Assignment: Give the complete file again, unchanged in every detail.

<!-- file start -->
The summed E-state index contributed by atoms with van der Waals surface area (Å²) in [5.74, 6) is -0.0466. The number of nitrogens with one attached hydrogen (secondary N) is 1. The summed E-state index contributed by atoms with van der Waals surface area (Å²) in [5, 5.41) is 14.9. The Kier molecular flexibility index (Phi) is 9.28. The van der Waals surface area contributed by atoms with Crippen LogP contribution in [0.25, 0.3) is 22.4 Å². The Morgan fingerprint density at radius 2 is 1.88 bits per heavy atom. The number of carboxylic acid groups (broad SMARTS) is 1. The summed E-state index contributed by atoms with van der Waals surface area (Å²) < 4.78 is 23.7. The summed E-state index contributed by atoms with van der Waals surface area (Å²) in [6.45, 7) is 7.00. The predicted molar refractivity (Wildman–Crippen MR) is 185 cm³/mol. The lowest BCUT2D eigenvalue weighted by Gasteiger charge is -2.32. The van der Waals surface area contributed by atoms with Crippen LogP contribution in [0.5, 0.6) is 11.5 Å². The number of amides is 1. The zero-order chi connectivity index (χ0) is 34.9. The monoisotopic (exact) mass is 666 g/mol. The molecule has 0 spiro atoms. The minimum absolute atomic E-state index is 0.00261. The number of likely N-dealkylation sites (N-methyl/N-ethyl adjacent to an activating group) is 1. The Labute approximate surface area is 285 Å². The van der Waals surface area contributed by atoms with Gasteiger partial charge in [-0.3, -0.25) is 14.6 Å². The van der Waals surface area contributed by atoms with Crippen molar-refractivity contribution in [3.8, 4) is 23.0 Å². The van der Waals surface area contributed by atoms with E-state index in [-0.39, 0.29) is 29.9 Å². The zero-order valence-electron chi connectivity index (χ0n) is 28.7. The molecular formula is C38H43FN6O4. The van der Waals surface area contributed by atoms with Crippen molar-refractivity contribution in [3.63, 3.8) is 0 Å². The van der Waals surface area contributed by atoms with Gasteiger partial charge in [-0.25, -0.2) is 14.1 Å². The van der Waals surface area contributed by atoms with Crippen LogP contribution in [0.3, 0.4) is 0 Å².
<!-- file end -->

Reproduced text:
The summed E-state index contributed by atoms with van der Waals surface area (Å²) in [5.74, 6) is -0.0466. The number of nitrogens with one attached hydrogen (secondary N) is 1. The summed E-state index contributed by atoms with van der Waals surface area (Å²) in [5, 5.41) is 14.9. The Kier molecular flexibility index (Phi) is 9.28. The van der Waals surface area contributed by atoms with Crippen LogP contribution in [0.25, 0.3) is 22.4 Å². The Morgan fingerprint density at radius 2 is 1.88 bits per heavy atom. The number of carboxylic acid groups (broad SMARTS) is 1. The summed E-state index contributed by atoms with van der Waals surface area (Å²) < 4.78 is 23.7. The summed E-state index contributed by atoms with van der Waals surface area (Å²) in [6.45, 7) is 7.00. The predicted molar refractivity (Wildman–Crippen MR) is 185 cm³/mol. The lowest BCUT2D eigenvalue weighted by Gasteiger charge is -2.32. The van der Waals surface area contributed by atoms with Crippen LogP contribution in [0.5, 0.6) is 11.5 Å². The number of amides is 1. The zero-order chi connectivity index (χ0) is 34.9. The monoisotopic (exact) mass is 666 g/mol. The molecule has 0 spiro atoms. The minimum absolute atomic E-state index is 0.00261. The number of likely N-dealkylation sites (N-methyl/N-ethyl adjacent to an activating group) is 1. The Labute approximate surface area is 285 Å². The van der Waals surface area contributed by atoms with Gasteiger partial charge in [-0.3, -0.25) is 14.6 Å². The van der Waals surface area contributed by atoms with Crippen molar-refractivity contribution in [3.8, 4) is 23.0 Å². The van der Waals surface area contributed by atoms with E-state index in [-0.39, 0.29) is 29.9 Å². The zero-order valence-electron chi connectivity index (χ0n) is 28.7. The molecular formula is C38H43FN6O4. The van der Waals surface area contributed by atoms with Crippen molar-refractivity contribution in [3.63, 3.8) is 0 Å². The van der Waals surface area contributed by atoms with Gasteiger partial charge in [-0.25, -0.2) is 14.1 Å². The van der Waals surface area contributed by atoms with Crippen LogP contribution in [0.3, 0.4) is 0 Å².